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Go For It: Hoppin' Plate of History

Devyn Whitmire Devyn Whitmire
Devyn spends her days creating content to build an online community of travelers. She is a firm believer there’s always something new to Discover in the Palmetto State.
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Have you ever considered how meaningful a meal can be? From the farmers and growing techniques that cultivate the ingredients, to the origins and stories behind the recipes, to the memories that are shared and remembered with the particular taste or smell of a dish, food has power. It has a way of bringing people together, even across time, in a way that nothing else can. And it’s also a major motivator for travel.

If you’re like me, when you visit a new city or town, you probably find yourself researching the best restaurants in advance to plan your days around dining experiences that will offer a true taste of wherever you’re exploring. In many ways, food is the best storyteller for a destination. In South Carolina, when one thinks of a foodie destination, Charleston probably comes to mind. 

In South Carolina, when one thinks of a foodie destination, Charleston probably comes to mind. 

For eight years in a row, Charleston has been named the No. 1 city in the United States by Travel + Leisure readers, and with five eateries listed in the top 25 restaurants in the country by TripAdvisor, obviously, food is a major contributor to travelers’ love of the Holy City.

My first fine dining experience in Charleston was memorable in a lot of ways. I thoroughly enjoyed my plate of gnocchi and the ambiance of the restaurant, but will never forget running to the bathroom to cry from embarrassment after I accidentally shattered an entire glass of Champagne all over the table. No guests were harmed in the experience, and the waiter was beyond gracious to me, but I’ve never quite shaken the anxiety that looms whenever glassware is plentiful in a table setting. However, I can happily confirm that I’ve yet to have a similar incident since, and still love eating in Charleston restaurants when the opportunity arises.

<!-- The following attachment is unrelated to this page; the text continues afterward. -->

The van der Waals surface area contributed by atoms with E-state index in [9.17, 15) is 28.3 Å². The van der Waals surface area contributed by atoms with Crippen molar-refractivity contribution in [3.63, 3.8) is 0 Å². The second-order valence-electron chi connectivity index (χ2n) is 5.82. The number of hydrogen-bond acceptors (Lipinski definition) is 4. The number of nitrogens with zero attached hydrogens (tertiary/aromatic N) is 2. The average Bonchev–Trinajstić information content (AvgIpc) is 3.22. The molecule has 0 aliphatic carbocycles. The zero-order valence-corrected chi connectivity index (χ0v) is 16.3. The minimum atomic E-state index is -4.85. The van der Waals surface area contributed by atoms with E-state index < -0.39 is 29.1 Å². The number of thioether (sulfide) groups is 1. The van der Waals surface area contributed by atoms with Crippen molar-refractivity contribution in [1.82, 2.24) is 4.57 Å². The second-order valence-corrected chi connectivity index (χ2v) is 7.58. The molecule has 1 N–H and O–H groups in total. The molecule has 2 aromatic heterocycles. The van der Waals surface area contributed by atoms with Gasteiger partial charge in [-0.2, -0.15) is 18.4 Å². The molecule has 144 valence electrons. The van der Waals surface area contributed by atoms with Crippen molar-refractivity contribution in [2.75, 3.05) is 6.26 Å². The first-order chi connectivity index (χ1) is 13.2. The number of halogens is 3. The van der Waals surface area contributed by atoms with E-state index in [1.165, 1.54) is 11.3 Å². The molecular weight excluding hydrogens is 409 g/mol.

With five eateries listed in the top 25 restaurants in the country by TripAdvisor, food is a major contributor to travelers’ love of the Holy City.

To really understand why Charleston’s dining scene is so spectacular, I wanted to speak to an expert. So, I traveled down to the Culinary Institute of Charleston to cook something up with 2020 South Carolina Chef Ambassador Kevin Mitchell. The South Carolina Chef Ambassador Program is a partnership that seeks to show how chefs and restaurants connect agriculture and tourism. Kevin and his fellow chefs educate and inspire by showcasing incredible local ingredients and flavors unique to the Palmetto State, both in their restaurants and at various events throughout the year.

As a strong proponent for the preservation of Southern ingredients, and having earned a reputation for expertise on the historical significance of African American cuisine, it was no surprise that when asked why Charleston was such a culinary Mecca, Chef Kevin talked about the available ingredients and the history of the individuals whose culture and labor laid the foundation for the cuisine that is so lauded on South Carolina menus today. Popular coastal dishes like shrimp and grits, Frogmore stew, perloo or chicken bog all have roots steeped in traditions forged by enslaved Africans who worked with what ingredients were available to them.

Shrimp and grits is one of South Carolina's most iconic dishes.

Another such dish is Hoppin’ John, which Chef Kevin kindly showed me how to make. At every step, beginning with a ham hock broth base with Carolina Gold Rice, followed by a filling of fresh vegetables and peas and finished with a dash of benne seed oil, the chef schooled me on the depth of flavors that can only be achieved through these fresh, local ingredients. He also explained the principles of “no waste” the original makers lived by, including demonstrating how to properly cut a bell pepper and adding in chopped portions of ham hock at the end rather than simply tossing them after they flavored the broth. 

While it’s traditionally a New Year’s dish for good luck, it’s the kind of meal you'll want to make year-round!

The final product spoke for itself, mostly because I could barely get a word out as I eagerly dug into the dish we (mostly Chef Kevin) prepared. Y’all, I have literally had dreams about that Hoppin’ John since we cooked it. While it’s traditionally a New Year’s dish for good luck, it’s the kind of meal you'll want to make year-round!

I’m so grateful to live in a state with such an incredible culinary scene. With so many fresh ingredients to work with, classic recipes to cook and celebrated restaurants to try, there’s always something new to EAT in South Carolina! I hope you’ll let our food tell more of our story and maybe even discover your next most memorable meal in the Palmetto State.

 

Filming for this show was done in part prior to Covid-19 and SCPRT recommends following local guidelines for social distancing and your personal protection.  Some of the activities depicted in the “Go For It’ series might be affected, or even unavailable, due to Covid-19. Please check with the local provider or attraction for the latest schedules and hours of operation.

Devyn Whitmire
Devyn spends her days creating content to build an online community of travelers. She is a firm believer there’s always something new to Discover in the Palmetto State.